This thesis presents a practical guide to applying shear measurements as a cosmological tool. We first present one of two scienceready galaxy shape catalogues from Year 1 of the Dark Energy Survey (DES Y1), which covers 1500 square degrees in four bands griz, with a median redshift of 0.59. We describe the shape measurement process implemented by the DES Y1 im3shape catalogue, which contains 21.9M highquality rband bulge/disc fits. In Chapter 3 a new suite of image simulations, referred to as hoopoe, are presented. The hoopoe dataset is tailored to DES Y1 and includes realistic blending, spatial masks and variation in the point spread function. We derive shear corrections, which we show are robust to changes in calibration method, galaxy binning and variance within the simulated dataset. Sources of systematic uncertainty in the simulationbased shear calibration are discussed, leading to a final estimate of the 1 sigma uncertainties in the residual multiplicative bias after calibration of 0.025. Chapter 4 describes an extension of the analysis on the hoopoe simulations into a detailed investigation of the impact of galaxy neighbours on shape measurement and shear cosmology. Four mechanisms by which neighbours can have a nonnegligible influence on shear measurement are identified. These effects, if ignored, would contribute a net multiplicative bias of m ~ 0.03  0.09 in DES Y1, though the precise impact will depend on both the measurement code and the selection cuts applied. We use the cosmological inference pipeline of DES Y1 to explore the cosmological implications of neighbour bias and show that omitting blending from the calibration simulation for DES Y1 would bias the inferred clustering amplitude S8 = sigma_8 (Omega_m /0.3)^0.5 by 1.5 sigma towards low values. Finally, we use the hoopoe simulations to test the effect of neighbourinduced spatial correlations in the multiplicative bias. We find the cosmological impact to be subdominant to statistical error at the current level of precision. Another major uncertainty in shear cosmology is the accuracy of our ensemble redshift distributions. Chapter 5 presents a numerical investigation into the combined constraining power of cosmic shear, galaxy clustering and their crosscorrelation in DES Y1, and the potential for internal calibration of redshift errors. Introducing a moderate uniform bias into the redshift distributions used to model the weak lensing (WL) galaxies is shown to produce a > 2 sigma bias in S8. We demonstrate that this cosmological bias can be eliminated by marginalising over redshift error nuisance parameters. Strikingly, the cosmological constraint of the combined dataset is largely undiminished by the loss of prior information on the WL distributions. We demonstrate that this implicit selfcalibration is the result of complementary degeneracy directions in the combined data. In Chapter 6 we present the preliminary results of an investigation into galaxy intrinsic alignments. Using the DES Y1 data, we show a clear dependence in alignment amplitude on galaxy type, in agreement with previous results. We subject these findings to a series of initial robustness tests. We conclude with a short overview of the work presented, and discuss prospects for the future.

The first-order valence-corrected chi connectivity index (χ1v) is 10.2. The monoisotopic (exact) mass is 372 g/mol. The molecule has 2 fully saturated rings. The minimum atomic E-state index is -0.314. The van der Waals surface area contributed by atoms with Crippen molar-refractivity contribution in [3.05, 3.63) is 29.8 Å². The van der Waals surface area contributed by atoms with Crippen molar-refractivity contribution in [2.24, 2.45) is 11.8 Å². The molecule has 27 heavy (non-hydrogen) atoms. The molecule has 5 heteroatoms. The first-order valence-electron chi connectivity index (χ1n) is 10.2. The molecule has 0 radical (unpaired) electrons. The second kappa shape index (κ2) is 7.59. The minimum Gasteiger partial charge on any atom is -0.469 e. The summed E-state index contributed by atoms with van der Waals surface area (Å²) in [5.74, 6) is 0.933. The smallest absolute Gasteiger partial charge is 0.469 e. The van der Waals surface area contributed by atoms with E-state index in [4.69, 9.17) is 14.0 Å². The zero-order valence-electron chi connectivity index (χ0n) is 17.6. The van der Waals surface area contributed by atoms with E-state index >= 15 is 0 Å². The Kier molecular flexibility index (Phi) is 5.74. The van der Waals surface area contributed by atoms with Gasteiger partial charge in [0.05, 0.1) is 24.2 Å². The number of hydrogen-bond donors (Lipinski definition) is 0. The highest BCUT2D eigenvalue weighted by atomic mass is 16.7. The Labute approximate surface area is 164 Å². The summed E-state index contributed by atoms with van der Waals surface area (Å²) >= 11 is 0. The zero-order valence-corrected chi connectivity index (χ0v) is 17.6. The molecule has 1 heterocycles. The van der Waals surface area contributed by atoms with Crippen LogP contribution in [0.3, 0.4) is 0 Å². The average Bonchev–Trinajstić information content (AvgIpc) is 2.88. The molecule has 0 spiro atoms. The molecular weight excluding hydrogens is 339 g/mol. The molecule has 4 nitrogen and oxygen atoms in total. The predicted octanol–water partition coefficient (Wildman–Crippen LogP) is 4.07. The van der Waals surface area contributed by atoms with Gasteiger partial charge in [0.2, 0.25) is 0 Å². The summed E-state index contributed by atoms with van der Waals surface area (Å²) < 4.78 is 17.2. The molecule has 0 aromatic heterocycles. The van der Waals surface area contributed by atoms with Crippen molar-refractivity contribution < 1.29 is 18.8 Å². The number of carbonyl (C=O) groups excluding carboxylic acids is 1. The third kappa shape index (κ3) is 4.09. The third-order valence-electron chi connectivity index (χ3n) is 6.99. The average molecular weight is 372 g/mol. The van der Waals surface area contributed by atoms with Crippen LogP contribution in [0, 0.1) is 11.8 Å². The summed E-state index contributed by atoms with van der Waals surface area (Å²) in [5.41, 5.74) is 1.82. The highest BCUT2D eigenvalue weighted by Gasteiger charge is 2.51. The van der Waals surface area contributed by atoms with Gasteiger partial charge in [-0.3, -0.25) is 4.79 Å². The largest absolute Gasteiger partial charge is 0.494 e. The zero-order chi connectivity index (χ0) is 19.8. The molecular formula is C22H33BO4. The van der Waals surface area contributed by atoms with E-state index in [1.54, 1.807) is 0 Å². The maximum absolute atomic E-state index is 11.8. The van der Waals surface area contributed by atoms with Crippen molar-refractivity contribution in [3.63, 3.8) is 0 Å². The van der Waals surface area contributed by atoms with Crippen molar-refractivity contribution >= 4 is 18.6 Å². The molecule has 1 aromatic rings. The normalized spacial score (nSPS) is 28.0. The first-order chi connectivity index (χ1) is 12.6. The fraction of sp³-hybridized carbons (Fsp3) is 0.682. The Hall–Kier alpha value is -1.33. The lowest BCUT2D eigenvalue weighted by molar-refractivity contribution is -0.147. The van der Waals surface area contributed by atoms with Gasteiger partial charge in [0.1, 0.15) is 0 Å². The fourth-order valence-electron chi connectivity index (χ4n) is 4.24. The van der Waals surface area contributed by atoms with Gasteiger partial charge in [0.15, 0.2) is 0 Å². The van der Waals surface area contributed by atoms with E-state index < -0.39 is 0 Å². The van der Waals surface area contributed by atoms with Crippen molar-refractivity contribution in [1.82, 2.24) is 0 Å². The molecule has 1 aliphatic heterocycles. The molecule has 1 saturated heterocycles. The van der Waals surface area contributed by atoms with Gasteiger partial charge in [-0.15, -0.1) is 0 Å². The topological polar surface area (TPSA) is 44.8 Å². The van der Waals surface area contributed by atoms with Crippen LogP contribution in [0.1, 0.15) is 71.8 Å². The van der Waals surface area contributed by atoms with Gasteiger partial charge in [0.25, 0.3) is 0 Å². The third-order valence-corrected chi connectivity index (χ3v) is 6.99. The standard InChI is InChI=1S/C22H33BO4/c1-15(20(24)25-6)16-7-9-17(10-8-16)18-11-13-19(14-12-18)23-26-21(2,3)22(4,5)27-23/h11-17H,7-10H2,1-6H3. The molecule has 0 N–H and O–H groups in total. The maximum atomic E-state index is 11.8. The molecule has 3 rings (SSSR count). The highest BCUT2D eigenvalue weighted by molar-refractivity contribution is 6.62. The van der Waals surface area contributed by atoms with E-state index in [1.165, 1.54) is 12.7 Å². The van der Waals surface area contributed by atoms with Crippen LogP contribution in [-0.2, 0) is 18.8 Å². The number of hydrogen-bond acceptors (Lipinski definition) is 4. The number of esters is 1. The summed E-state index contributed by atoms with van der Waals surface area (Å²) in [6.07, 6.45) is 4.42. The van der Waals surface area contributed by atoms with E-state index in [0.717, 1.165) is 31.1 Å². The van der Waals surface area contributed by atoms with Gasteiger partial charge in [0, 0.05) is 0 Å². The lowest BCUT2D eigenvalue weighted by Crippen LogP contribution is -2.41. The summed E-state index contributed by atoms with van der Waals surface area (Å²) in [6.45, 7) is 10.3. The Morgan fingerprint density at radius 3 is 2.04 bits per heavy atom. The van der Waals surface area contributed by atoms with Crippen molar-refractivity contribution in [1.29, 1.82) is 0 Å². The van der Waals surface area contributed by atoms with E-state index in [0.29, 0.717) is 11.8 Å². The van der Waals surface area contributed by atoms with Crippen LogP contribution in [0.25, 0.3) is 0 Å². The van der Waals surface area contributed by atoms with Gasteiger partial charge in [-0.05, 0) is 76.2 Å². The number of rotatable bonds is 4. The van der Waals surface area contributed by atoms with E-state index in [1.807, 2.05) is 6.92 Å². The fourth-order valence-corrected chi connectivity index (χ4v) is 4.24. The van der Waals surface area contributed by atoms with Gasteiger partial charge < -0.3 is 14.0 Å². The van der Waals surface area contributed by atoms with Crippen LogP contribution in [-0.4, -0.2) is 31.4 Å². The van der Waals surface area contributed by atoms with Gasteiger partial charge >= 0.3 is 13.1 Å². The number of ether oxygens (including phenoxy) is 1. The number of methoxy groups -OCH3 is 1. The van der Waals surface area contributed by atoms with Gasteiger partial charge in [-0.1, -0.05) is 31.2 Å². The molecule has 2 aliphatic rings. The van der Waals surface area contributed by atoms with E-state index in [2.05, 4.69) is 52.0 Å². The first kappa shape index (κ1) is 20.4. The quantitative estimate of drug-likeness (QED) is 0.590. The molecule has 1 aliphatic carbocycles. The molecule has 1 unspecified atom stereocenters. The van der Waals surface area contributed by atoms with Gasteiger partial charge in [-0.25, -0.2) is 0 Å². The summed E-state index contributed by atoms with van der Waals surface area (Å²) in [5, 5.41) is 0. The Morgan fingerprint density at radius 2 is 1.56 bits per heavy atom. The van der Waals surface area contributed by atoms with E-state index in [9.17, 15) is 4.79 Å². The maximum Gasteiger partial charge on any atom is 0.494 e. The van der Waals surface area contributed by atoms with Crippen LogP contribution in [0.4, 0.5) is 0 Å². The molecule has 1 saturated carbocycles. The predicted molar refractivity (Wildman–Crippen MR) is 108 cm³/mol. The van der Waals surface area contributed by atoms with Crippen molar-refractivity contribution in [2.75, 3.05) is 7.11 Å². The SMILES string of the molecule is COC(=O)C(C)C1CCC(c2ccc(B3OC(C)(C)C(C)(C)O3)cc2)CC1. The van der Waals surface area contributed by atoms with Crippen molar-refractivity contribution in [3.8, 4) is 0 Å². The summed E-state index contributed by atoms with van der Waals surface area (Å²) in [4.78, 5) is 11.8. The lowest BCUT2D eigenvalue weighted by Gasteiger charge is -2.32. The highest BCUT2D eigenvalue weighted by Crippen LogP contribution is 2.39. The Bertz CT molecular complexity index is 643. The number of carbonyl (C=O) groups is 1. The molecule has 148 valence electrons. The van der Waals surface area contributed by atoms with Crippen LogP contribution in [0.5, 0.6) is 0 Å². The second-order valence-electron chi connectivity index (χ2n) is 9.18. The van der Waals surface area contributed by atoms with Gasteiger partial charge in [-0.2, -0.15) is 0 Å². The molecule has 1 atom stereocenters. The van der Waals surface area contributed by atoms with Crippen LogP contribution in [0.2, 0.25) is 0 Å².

Date of Award  31 Dec 2017 

Original language  English 

Awarding Institution   The University of Manchester


Supervisor  Michael Brown (Supervisor) & Sarah Bridle (Supervisor) 

 Cosmology
 Weak Lensing
 Cosmic Shear
 Galaxy Shape Measurement
Systematic Biases in Weak Lensing Cosmology with the Dark Energy Survey
Samuroff, S. (Author). 31 Dec 2017
Student thesis: Phd